What are the effects of the new Timeshare Directive on Consumers
If you haven’t taken the time to read the new Timeshare Directive 2008/122/EC, let us attempt to fill you in;
The aim of the new Directive is to create a simplified and coherent framework for the regulation of timeshare and long-term holiday products, as well as exchange and resale. The new Directive extends the scope of the current rules to cover:
long term holiday products (i.e. holiday clubs)
shorter term contracts – all purchases for a period of one year or more including tacit renewal of shorter periods
all forms of holiday accommodation (including boats and other moveable property such as caravans or cruise ships) European Commission, Review of the Timeshare Directive (94/47/EC), June 2006 http://europa.eu/rapid/press-release_IP-06-709_en.htm?locale=en
re-sale of timeshare or holiday club membership by consumers
exchange services (i.e. some timeshare owners pay an additional fee to join an exchange club, where they can swap their week in, say, the Canaries for a week in another location)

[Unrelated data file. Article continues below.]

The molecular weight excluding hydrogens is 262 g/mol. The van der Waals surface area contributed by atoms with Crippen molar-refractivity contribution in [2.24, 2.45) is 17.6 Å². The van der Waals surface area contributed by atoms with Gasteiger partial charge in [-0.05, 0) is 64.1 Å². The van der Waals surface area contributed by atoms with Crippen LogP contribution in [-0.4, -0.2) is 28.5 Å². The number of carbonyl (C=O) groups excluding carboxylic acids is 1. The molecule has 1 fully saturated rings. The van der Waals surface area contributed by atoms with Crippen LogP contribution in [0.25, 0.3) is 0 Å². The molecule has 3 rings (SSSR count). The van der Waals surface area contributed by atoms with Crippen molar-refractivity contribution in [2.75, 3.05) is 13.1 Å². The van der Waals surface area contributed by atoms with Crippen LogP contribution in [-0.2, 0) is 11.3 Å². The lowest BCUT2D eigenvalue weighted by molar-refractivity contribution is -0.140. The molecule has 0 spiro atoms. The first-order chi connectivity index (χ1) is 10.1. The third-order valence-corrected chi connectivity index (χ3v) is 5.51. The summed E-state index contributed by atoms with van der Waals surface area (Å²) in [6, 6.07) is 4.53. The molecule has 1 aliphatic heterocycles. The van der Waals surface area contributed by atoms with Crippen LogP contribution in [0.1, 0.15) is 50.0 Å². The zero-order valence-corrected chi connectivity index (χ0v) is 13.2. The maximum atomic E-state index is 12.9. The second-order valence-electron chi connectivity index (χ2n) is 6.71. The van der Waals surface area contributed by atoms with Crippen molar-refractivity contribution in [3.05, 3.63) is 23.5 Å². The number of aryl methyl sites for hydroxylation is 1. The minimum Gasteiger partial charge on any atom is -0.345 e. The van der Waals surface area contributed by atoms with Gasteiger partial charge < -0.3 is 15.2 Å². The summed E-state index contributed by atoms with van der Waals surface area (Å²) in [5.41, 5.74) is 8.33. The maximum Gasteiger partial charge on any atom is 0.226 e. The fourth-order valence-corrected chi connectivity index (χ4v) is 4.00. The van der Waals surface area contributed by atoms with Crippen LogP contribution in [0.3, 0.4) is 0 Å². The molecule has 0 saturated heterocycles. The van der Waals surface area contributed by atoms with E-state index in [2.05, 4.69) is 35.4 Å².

The new Directive applies to contracts where a consumer pays for a service:
concluded in an EU state, or
relating to any accommodation in an EU state, or
entered into by a trader who conducts business in an EU state (for the purposes of the Directive, a trader is taken to mean any one acting ‘in the course of a business’)
The new Directive will require prospective purchasers to be given accurate and sufficient information about what they are buying in good time, before they are bound by any contract or offer. It is also worth noting that the Directive requires the European Commission to encourage the development of Codes of Conduct.
The full text of the Directive is available at: http://eurlex.europa.eu/LexUriServ/LexUriServ.do?uri=OJ:L:2009:033:0010:0030:EN:PDF
In the UK, the Directive has been implemented by the Timeshare, Holiday Products, Resale and Exchange Contracts Regulations 2010.
New UK Regulations
Types of contract covered by the Regulations
In a nutshell, the Timeshare, Holiday Products, Resale and Exchange Contracts Regulations 2010 mirror the provisions of new Directive 2008/122/EC in that they cover the marketing and sale of four types of contract:
Timeshare contract, defined as a contract lasting more than one year under which the consumer buys the right to use one or more overnight accommodation for more than one period of occupation. In addition to stay in apartments or rooms this also includes, for example, timeshare in boats and caravans.
Long-term holiday product contract (also often known as “holiday clubs”), is a contract lasting more than one year under which the main effect is that the consumer buys the right to obtain discounts or other benefits in respect of accommodation in isolation or together with travel or other services.